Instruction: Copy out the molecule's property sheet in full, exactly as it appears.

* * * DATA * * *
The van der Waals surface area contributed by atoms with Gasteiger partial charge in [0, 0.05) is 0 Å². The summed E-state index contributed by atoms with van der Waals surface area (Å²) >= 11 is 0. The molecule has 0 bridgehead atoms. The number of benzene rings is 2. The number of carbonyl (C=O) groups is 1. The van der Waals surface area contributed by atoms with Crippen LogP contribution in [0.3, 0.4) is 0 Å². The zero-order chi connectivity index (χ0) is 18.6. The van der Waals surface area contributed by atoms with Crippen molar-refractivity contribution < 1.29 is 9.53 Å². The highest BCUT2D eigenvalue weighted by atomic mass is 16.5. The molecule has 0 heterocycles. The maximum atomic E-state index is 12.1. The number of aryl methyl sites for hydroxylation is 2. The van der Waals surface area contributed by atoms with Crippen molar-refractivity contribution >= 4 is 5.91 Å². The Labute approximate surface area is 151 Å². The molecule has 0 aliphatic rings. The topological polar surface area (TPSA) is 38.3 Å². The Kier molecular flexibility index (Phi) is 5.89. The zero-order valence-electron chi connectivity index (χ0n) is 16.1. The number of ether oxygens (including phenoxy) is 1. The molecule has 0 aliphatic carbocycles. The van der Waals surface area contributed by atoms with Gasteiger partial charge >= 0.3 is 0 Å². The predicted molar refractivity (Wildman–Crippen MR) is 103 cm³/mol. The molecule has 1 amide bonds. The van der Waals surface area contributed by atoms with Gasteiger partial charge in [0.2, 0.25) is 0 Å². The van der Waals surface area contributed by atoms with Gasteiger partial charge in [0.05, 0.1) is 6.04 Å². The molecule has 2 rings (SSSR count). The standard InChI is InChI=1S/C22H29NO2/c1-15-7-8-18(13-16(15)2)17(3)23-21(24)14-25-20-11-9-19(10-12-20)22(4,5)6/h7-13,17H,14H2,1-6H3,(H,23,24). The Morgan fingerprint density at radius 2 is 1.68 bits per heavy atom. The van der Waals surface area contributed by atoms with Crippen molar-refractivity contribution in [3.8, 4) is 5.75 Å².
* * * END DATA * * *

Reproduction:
The van der Waals surface area contributed by atoms with Gasteiger partial charge in [0, 0.05) is 0 Å². The summed E-state index contributed by atoms with van der Waals surface area (Å²) >= 11 is 0. The molecule has 0 bridgehead atoms. The number of benzene rings is 2. The number of carbonyl (C=O) groups is 1. The van der Waals surface area contributed by atoms with Crippen LogP contribution in [0.3, 0.4) is 0 Å². The zero-order chi connectivity index (χ0) is 18.6. The van der Waals surface area contributed by atoms with Crippen molar-refractivity contribution < 1.29 is 9.53 Å². The highest BCUT2D eigenvalue weighted by atomic mass is 16.5. The molecule has 0 heterocycles. The maximum atomic E-state index is 12.1. The number of aryl methyl sites for hydroxylation is 2. The van der Waals surface area contributed by atoms with Crippen molar-refractivity contribution >= 4 is 5.91 Å². The Labute approximate surface area is 151 Å². The molecule has 0 aliphatic rings. The topological polar surface area (TPSA) is 38.3 Å². The Kier molecular flexibility index (Phi) is 5.89. The zero-order valence-electron chi connectivity index (χ0n) is 16.1. The number of ether oxygens (including phenoxy) is 1. The molecule has 0 aliphatic carbocycles. The van der Waals surface area contributed by atoms with Gasteiger partial charge >= 0.3 is 0 Å². The predicted molar refractivity (Wildman–Crippen MR) is 103 cm³/mol. The molecule has 1 amide bonds. The van der Waals surface area contributed by atoms with Gasteiger partial charge in [0.2, 0.25) is 0 Å². The van der Waals surface area contributed by atoms with Gasteiger partial charge in [0.05, 0.1) is 6.04 Å². The molecule has 2 rings (SSSR count). The standard InChI is InChI=1S/C22H29NO2/c1-15-7-8-18(13-16(15)2)17(3)23-21(24)14-25-20-11-9-19(10-12-20)22(4,5)6/h7-13,17H,14H2,1-6H3,(H,23,24). The Morgan fingerprint density at radius 2 is 1.68 bits per heavy atom. The van der Waals surface area contributed by atoms with Crippen molar-refractivity contribution in [3.8, 4) is 5.75 Å².